The other clamp light measures 10.5" in diameter:

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10.5 Inch Dia Light
by trekriffic, on Flickr

This lamp has this warning label:

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10.5 Inch Light Warning
by trekriffic, on Flickr

It uses this bulb:

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Fluorescent Flood Light Bulb
by trekriffic, on Flickr

The bulb has this printing on it:

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Bulb Labelling
by trekriffic, on Flickr

It looks like a traditional flood light but it actually has a coily fluorescent inside it:

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10.5 Inch Dia Light with Bulb
by trekriffic, on Flickr

This bulb has the following printed on it:

Ultitech LBP18R40/5K, 18W, 120VAC, 60HZ, 300mA, 950 lumens

It's positioned above and behind the subject and serves to illuminate the backdrop and the backside of the model.

So that's it. The fluorescents work well but you could probably substitute LED bulbs of similar wattage and amperage. There are so many to choose from these days. My suggestion is to find ones that are close to the color of natural sunlight unless you are looking to create a specific effect and need a cooler or hotter light.
 

Escape068

Well-Known Member
Wow....you really explained your setup and was way more than I expected. I can't thank you enough!!

My one concern is the black velvet backdrop. Does light reflect off it or is it completely flat with no light reflection. Did you have to touchup the background after you took your pictures. How do you get the completely black background and is it only from certain angles. I have been using black poster board as my backdrop and it's fine at certain angles but at others you see light reflecting off it and it ruins the picture instead of a completely black background.
 

trekriffic

Sr Member
I used to use black foamcor board (speckled with white paint for stars) for my photos but I had to be really careful with the angle of the light or it would reflect off the foamcor forcing me to edit (darken) the images in Paint. The black velvet I have now is soft, thick and "furry" and will not reflect light. One recommendation I saw online said to brush the fabric with your hand so the nap all goes in the same direction. This would mainly come into play if you have a light source too close to the backdrop at a sharp angle. So you might end up with areas with a slightly lighter "sheen" to them. So even with the light hanging above to the rear you should angle it more downward at a slight rear facing angle but most of the light should fall on the table behind the model.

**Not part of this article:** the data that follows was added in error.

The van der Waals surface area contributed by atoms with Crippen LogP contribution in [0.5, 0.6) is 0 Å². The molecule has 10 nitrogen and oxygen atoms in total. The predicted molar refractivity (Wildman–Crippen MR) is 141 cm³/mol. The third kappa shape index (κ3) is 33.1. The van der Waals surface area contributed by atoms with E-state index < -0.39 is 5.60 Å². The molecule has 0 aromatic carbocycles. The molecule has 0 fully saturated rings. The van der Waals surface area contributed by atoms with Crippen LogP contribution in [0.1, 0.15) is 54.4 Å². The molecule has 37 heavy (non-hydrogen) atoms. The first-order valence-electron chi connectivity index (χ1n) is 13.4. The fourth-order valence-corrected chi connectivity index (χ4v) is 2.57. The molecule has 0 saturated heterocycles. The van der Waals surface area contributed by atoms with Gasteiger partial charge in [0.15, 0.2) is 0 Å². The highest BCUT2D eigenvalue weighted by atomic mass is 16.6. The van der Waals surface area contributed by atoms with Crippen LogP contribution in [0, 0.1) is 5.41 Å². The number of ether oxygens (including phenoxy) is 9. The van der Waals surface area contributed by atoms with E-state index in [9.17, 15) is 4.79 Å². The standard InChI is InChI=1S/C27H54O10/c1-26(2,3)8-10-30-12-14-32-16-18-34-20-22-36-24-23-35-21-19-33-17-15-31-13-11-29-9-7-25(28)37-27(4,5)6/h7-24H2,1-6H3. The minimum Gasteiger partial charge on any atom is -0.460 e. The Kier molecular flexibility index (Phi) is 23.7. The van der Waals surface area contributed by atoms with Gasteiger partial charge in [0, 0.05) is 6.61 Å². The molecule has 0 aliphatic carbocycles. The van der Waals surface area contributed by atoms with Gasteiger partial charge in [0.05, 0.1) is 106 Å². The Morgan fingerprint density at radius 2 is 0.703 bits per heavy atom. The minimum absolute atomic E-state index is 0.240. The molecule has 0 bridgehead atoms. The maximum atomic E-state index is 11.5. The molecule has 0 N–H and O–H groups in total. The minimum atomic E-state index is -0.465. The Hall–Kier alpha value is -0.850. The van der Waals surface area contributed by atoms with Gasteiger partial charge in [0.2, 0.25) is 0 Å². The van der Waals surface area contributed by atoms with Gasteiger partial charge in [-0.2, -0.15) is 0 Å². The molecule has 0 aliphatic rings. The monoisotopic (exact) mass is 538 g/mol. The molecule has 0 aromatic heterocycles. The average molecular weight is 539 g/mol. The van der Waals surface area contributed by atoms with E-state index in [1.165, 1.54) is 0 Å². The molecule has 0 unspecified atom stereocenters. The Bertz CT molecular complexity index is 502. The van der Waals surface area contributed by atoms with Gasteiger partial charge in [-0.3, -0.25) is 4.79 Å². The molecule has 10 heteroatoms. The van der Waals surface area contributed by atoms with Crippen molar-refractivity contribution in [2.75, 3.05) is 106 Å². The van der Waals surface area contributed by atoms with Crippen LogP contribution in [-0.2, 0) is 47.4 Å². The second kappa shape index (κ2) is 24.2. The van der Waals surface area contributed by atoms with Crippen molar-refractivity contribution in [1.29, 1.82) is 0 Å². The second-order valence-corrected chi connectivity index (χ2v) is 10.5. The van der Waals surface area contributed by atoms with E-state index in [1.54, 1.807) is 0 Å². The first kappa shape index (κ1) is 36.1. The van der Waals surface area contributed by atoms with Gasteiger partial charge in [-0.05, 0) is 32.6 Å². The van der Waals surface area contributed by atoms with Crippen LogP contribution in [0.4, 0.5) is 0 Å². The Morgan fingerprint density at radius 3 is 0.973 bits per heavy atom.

Here's an image taken years ago using my black foamcor background with stars. The planet is a beachball:

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IMG_1638-GE2
by trekriffic, on Flickr

And one in front of the black velvet with stars added in Paint:

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USS Enterprise Space
by trekriffic, on Flickr

You can see the black velvet is slightly darker.

One trick I learned in the past when I was using foamcor and poster board for my backdrops was to overexpose the image just slightly so when I went to edit it in Paint I could darken it to eliminate any reflections or "hot spots" visible in the background. Not the best solution but I had not thought to use black velvet at the time.
 
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Escape068

Well-Known Member
Thanks for all the great lighting tips. I found a 50% off coupon for 2 yards. How big is 2 yards since you purchased that amount? The website just says 44"
 

simon830

Member
RPF PREMIUM MEMBER
Incredible. I recently got the 1/1000 refit/A Model, I was thinking of perhaps getting this something to start off being easier to help me get an idea for the refit/ A, Do you recommend getting this model?